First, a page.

Every night, millions of patients miss out on countless hours of sleep due to sleep apnea; in fact, as many as 30% of Americans report having problems falling or staying asleep. But did you know that the chances of having sleep problems is significantly greater among those with rheumatoid arthritis (RA)? Here’s more about the link between RA and sleep apnea and some tips for managing the conditions and getting your sleep schedule back on track.
How Rheumatoid Arthritis Can Impact Your Sleep
In order to understand how RA can contribute to sleep apnea, it’s important to understand how each condition can affect your body. Rheumatoid arthritis is an autoimmune disease that causes widespread inflammation that leads to stiffness, swelling, and joint pain. On the other hand, obstructive sleep apnea (often referred to as OSA) is characterized by pauses in breathing during sleep that occur due to tissues in the throat blocking the flow of air.
Research shows that people with RA are more susceptible to OSA than the general population; in fact, one recent study found that the rate of sleep apnea was about 75% higher in people with RA than those without the condition. And although scientists still aren’t quite sure why this connection is so strong, there are a few possible explanations:
- Inflammation – RA increases the number of inflammatory substances in the body, which can affect the sleep regulation process.
- Obesity – Obesity is common in both patients with sleep apnea and patients with RA, and it’s also a risk factor that often contributes to the onset and severity of both conditions.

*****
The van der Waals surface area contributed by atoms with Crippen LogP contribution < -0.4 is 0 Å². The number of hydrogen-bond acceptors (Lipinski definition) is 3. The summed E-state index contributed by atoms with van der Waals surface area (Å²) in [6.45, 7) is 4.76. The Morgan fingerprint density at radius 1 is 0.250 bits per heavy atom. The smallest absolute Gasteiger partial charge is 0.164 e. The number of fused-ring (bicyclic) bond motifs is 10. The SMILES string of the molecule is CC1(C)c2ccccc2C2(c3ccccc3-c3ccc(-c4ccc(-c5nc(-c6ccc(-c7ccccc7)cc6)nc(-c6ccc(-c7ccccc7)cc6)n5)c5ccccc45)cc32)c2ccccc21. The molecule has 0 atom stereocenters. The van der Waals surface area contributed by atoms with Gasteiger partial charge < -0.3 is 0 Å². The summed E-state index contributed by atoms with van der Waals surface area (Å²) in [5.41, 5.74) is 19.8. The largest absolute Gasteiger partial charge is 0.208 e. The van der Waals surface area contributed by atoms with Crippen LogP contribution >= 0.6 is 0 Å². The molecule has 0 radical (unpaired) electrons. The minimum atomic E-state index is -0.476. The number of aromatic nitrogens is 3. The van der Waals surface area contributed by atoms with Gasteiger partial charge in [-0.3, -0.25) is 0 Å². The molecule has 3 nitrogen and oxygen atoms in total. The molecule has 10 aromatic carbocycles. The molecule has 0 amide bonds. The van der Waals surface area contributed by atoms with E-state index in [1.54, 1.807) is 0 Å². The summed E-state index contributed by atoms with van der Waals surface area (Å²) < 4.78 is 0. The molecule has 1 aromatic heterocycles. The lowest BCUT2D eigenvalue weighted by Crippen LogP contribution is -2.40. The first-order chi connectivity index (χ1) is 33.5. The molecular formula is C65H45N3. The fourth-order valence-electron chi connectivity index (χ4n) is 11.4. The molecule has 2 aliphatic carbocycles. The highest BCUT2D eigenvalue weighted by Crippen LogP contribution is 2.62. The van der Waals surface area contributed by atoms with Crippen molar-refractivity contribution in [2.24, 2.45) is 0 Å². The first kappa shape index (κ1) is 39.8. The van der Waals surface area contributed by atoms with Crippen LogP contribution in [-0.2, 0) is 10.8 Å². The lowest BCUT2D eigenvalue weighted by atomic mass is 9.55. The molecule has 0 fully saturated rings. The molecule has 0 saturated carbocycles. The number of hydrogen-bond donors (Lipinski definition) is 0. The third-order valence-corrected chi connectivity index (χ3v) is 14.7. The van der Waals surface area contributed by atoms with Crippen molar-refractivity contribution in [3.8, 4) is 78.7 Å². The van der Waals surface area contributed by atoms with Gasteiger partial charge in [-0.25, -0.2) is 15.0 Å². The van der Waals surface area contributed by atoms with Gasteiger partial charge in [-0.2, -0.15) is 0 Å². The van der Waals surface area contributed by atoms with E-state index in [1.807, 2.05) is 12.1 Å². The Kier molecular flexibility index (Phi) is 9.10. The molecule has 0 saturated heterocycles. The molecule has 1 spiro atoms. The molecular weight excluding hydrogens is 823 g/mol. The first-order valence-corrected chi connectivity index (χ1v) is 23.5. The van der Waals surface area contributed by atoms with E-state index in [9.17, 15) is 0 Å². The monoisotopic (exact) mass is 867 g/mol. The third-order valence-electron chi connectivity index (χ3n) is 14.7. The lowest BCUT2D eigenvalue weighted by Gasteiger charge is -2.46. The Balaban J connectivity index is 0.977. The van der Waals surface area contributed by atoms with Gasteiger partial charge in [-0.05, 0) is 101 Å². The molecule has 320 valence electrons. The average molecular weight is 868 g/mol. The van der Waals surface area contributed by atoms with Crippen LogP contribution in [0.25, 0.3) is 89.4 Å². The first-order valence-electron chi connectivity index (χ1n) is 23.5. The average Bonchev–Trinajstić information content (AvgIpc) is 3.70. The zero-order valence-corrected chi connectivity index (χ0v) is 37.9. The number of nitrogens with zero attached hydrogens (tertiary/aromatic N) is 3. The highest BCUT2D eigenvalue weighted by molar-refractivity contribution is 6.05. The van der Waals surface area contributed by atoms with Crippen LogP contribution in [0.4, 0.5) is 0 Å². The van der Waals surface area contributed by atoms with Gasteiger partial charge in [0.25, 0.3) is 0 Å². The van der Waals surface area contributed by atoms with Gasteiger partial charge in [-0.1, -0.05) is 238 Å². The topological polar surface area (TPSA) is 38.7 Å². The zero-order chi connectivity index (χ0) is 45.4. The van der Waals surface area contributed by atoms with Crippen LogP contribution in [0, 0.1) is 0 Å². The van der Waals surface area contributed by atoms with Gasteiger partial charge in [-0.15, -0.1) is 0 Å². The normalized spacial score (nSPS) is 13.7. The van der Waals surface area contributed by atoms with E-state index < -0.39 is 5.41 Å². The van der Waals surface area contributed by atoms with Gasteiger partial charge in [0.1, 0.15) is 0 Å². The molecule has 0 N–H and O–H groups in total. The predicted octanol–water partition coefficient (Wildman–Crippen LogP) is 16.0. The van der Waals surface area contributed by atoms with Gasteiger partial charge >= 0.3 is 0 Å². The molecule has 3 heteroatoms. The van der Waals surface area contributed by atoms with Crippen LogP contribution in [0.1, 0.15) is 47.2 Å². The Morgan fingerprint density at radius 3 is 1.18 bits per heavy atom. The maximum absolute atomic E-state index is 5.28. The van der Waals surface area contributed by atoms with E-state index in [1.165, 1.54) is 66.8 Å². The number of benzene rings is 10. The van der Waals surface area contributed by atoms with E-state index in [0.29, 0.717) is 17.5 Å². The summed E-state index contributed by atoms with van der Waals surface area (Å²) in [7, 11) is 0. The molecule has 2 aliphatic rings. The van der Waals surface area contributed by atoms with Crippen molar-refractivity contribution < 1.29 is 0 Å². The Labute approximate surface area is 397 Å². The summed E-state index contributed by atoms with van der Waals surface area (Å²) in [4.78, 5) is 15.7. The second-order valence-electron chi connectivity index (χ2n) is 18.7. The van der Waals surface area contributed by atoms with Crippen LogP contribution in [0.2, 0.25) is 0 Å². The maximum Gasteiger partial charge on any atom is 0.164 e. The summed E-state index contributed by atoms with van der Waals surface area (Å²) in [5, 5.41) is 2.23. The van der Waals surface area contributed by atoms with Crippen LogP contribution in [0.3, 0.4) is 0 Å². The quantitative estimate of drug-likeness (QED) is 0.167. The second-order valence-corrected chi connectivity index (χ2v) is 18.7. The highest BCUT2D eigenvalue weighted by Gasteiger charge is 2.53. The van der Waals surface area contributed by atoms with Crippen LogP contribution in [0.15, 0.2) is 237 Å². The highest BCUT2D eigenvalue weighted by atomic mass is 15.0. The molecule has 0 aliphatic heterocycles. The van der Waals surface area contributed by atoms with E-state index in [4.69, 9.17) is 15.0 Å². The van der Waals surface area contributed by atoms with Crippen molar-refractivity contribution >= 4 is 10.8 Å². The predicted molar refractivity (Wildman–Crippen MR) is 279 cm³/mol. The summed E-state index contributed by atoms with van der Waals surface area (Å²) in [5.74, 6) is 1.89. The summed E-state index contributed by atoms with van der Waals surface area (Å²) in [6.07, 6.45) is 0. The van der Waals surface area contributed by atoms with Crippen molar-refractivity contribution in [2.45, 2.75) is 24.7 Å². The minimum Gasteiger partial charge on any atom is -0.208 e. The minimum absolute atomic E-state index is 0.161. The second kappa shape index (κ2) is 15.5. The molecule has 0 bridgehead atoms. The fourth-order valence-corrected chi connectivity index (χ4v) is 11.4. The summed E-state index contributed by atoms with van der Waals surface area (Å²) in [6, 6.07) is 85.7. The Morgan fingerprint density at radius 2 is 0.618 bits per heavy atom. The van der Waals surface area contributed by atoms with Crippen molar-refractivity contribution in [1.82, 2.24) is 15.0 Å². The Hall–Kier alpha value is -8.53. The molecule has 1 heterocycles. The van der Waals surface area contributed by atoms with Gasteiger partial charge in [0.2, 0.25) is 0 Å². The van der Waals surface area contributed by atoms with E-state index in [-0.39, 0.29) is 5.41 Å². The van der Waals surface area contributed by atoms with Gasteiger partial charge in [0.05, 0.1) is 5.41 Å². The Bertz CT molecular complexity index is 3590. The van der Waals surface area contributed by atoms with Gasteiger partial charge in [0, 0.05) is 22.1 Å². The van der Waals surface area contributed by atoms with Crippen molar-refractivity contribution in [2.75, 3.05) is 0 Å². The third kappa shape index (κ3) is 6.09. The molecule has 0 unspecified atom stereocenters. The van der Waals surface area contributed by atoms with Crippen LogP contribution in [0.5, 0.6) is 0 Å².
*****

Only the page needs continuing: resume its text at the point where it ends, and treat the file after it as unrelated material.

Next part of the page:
- Joint & tissue deterioration – As rheumatoid arthritis progresses, it can cause bone and joint erosion that even affects the jaw; this in turn can narrow the airway as well as cause TMJ (temporomandibular joint) issues that contribute to sleep apnea.
Managing Your Conditions
If you believe you’re suffering from sleep apnea, you should seek a sleep apnea diagnosis by undergoing a sleep study; this noninvasive exam will allow your provider to determine the cause of your sleep disruption so you can seek treatment. Common sleep apnea treatment options include things like a CPAP machine or oral appliances to assist with keeping the airway open at night.
Unfortunately, there is no definitive cure for rheumatoid arthritis, but it can be managed via medication and physiotherapy. In doing so, you’ll also likely lessen the impact that sleep apnea has on your nightly rest. Although the conditions often come coupled, both can be well-managed with a diligent eye and proper treatment.
About the Author
Dr. Jay A. Nelson received his DMD from the University of Pennsylvania and is a Diplomate of the American Board of Dental Sleep Medicine. His practice in Wesley Chapel is thrilled to offer a wide variety of sleep apnea treatments. If you or a loved one is suffering from sleep apnea, don’t hesitate to contact Dr. Nelson through his website or over the phone for additional assistance or to schedule a visit. Telephone: (813) 733-4169.